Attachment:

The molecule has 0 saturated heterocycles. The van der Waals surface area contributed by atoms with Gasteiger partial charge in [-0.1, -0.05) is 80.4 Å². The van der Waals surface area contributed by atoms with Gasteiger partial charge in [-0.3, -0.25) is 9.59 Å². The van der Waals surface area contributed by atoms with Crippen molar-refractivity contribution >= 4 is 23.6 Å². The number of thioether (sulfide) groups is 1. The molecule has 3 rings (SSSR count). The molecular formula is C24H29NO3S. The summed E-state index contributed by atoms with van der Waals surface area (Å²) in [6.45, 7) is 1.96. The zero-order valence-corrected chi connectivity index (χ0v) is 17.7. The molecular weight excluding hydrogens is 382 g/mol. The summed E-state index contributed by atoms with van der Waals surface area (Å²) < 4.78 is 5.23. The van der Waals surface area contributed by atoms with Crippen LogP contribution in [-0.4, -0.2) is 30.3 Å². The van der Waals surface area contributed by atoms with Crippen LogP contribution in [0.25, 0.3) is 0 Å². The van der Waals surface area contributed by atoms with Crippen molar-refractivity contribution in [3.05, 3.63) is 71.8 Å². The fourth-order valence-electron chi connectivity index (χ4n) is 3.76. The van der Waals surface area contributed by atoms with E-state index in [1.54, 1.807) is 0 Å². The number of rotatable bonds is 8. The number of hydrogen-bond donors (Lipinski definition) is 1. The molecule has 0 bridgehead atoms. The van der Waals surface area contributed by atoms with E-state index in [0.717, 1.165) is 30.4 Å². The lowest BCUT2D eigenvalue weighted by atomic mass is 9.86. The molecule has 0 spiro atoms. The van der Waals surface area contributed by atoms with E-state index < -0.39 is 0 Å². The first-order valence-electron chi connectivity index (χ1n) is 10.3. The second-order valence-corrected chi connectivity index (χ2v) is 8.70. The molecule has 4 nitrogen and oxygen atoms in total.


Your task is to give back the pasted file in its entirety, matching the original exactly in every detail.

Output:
The molecule has 0 saturated heterocycles. The van der Waals surface area contributed by atoms with Gasteiger partial charge in [-0.1, -0.05) is 80.4 Å². The van der Waals surface area contributed by atoms with Gasteiger partial charge in [-0.3, -0.25) is 9.59 Å². The van der Waals surface area contributed by atoms with Crippen molar-refractivity contribution >= 4 is 23.6 Å². The number of thioether (sulfide) groups is 1. The molecule has 3 rings (SSSR count). The molecular formula is C24H29NO3S. The summed E-state index contributed by atoms with van der Waals surface area (Å²) in [6.45, 7) is 1.96. The zero-order valence-corrected chi connectivity index (χ0v) is 17.7. The molecular weight excluding hydrogens is 382 g/mol. The summed E-state index contributed by atoms with van der Waals surface area (Å²) < 4.78 is 5.23. The van der Waals surface area contributed by atoms with Crippen LogP contribution in [-0.4, -0.2) is 30.3 Å². The van der Waals surface area contributed by atoms with Crippen LogP contribution in [0.25, 0.3) is 0 Å². The van der Waals surface area contributed by atoms with Crippen molar-refractivity contribution in [3.05, 3.63) is 71.8 Å². The fourth-order valence-electron chi connectivity index (χ4n) is 3.76. The van der Waals surface area contributed by atoms with E-state index in [1.54, 1.807) is 0 Å². The number of rotatable bonds is 8. The number of hydrogen-bond donors (Lipinski definition) is 1. The molecule has 0 bridgehead atoms. The van der Waals surface area contributed by atoms with E-state index in [0.717, 1.165) is 30.4 Å². The lowest BCUT2D eigenvalue weighted by atomic mass is 9.86. The molecule has 0 spiro atoms. The van der Waals surface area contributed by atoms with E-state index < -0.39 is 0 Å². The first-order valence-electron chi connectivity index (χ1n) is 10.3. The second-order valence-corrected chi connectivity index (χ2v) is 8.70. The molecule has 4 nitrogen and oxygen atoms in total.